Karamanos argued that both explanations were pretexts. He contended that Blackorby knew Karamanos needed the notes, and destroyed them to impede the investigation and to deter further appeals. He also stated that any infraction of rules was merely technical, and that he would not have received a suspension for such a technical violation but for the pursuit of his constitutional and statutory rights.

As an alternative justification for summary judgment, the government argued that even if a constitutional violation could be alleged, Karamanos' sole avenue of relief was provided by the Civil Service Reform Act (CSRA), and that a constitutional suit for damages was disallowed by the Supreme Court's holding in Bush v. Lucas, 462 U.S. 367, 103 S. Ct. 2404, 76 L. Ed. 2d 648 (1983). Therefore, the third and fourth claims for relief were properly dismissed. The first two claims were also properly dismissed, the government contended, because plaintiff could not seek review of his classification decision without naming the Office of Personnel Management as a party.

The court granted Karamanos' motion to amend the complaint, and then granted the motion for summary judgment, stating only that summary judgment was appropriate based on Bush v. Lucas, 462 U.S. 367, 103 S. Ct. 2404, 76 L. Ed. 2d 648 (1983), and Otto v. Heckler, 781 F.2d 754 (9th Cir. 1986). When Karamanos sought clarification of this ruling, the district court added that OPM was a necessary defendant, that mandamus jurisdiction was inappropriate because Karamanos had not appealed the adverse EEOC decision, that Karamanos had not demonstrated that the interview notes were crucial evidence to such an appeal, and that Karamanos had not raised a genuine issue of fact concerning the three day suspension. The district court refused to reconsider this decision. Karamanos timely appeals.


We review grants of summary judgment de novo, upholding them only if, viewing the evidence in the light most favorable to the appellant, no issue of material fact exists. See David v. United States, 820 F.2d 1038, 1039-40 (9th Cir. 1987).

I. Reviewability of the Reclassification Decision

The district court refused to consider Karamanos' first and second causes of action for review of the decision not to reclassify his position. It found that because the Office of Personnel Management, not the IRS, refused to reclassify his position, OPM was a necessary party. Because Karamanos failed to name OPM in this suit, the district court dismissed. Karamanos does not challenge this decision. However, he states that he will simply amend his complaint to include OPM if the court of appeals finds that review is not otherwise precluded. Therefore, we must consider whether review would be appropriate once OPM is a party.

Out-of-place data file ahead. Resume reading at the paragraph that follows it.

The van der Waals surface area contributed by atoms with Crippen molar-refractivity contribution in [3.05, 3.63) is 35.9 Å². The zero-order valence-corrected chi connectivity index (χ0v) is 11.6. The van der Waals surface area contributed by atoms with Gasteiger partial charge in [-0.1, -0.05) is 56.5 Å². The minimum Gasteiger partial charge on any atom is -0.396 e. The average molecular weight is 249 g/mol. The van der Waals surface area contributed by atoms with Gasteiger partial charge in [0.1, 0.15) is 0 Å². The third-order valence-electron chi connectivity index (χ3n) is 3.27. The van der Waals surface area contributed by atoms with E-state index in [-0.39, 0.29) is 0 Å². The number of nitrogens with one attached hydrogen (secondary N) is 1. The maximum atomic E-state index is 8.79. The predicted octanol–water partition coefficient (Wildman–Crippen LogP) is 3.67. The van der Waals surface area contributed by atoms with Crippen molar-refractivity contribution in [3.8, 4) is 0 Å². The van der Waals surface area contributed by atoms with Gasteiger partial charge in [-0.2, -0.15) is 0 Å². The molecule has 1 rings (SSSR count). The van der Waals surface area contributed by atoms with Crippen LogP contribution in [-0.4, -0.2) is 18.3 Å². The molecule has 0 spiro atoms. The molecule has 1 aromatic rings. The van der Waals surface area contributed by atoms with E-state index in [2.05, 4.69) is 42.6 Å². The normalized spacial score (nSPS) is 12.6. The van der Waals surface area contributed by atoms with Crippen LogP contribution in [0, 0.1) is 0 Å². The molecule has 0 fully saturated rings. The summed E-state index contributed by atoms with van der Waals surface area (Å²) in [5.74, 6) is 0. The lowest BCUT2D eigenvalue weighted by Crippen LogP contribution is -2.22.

Appellees argue that review is inappropriate on the ground that Karamanos failed to exhaust administrative remedies available to him. They contend that Karamanos could have appealed his case to the Office of Special Counsel (OSC), which would then have investigated his claim to decide whether he was improperly classified. According to appellees, OSC could then have instituted proceedings before the Merit Systems Protection Board (MSPB). Under the CSRA, these procedures are available only to redress adverse actions and prohibited personnel practices. Whether in fact Karamanos could have sought relief from OSC, and then perhaps from MSPB presents a question of first impression in this circuit. However, several prior cases affect our analysis.

In Burroughs v. Office of Personnel Management, 764 F.2d 1300 (9th Cir. 1985), this circuit considered whether mandamus review was available to a federal employee who sought to have his classification changed from GS-12 to GS-13. The plaintiff had petitioned OPM for reclassification, which it initially granted. The reclassification was then denied by the Classifications Appeals Office. Plaintiff sought mandamus review, and the government objected that the district court lacked jurisdiction. It argued that the comprehensive nature of the CSRA precludes federal court review of decisions for which the CSRA does not provide remedies. The government relied on cases finding that disciplinary actions and adverse performance appraisals for which no CSRA remedies were available were decisions committed to agency discretion by law. See Veit v. Heckler, 746 F.2d 508 (9th Cir. 1984); Carducci v. Regan, 714 F.2d 171 (D.C. Cir. 1983). We rejected these arguments in Burroughs, and permitted mandamus relief for an allegedly incorrect classification decision. We held that reclassifications, unlike disciplinary actions and performance appraisals, were reviewable because the CSRA contained no evidence of congressional intent to commit reclassification decisions to agency discretion. We relied in part on our belief that the D.C. Circuit had adopted this same position. See Burroughs, 764 F.2d at 1302 (citing Haneke v. Sec. of Health, Ed. and Welfare, 535 F.2d 1291 (D.C. Cir. 1976)).

Under Burroughs, this case would be simple to decide. Burroughs held that reclassification decisions could be reviewed in federal court on mandamus jurisdiction, because the complex rules announced in the CSRA provided neither procedures that must be exhausted prior to federal court consideration, nor reason to believe that Congress intended to commit classification decisions to agency discretion. However, the parties in Burroughs filed a petition for rehearing asking the court to reconsider the decision in light of Barnhart v. Devine, 771 F.2d 1515 (D.C. Cir. 1985), a case decided one month after Burroughs.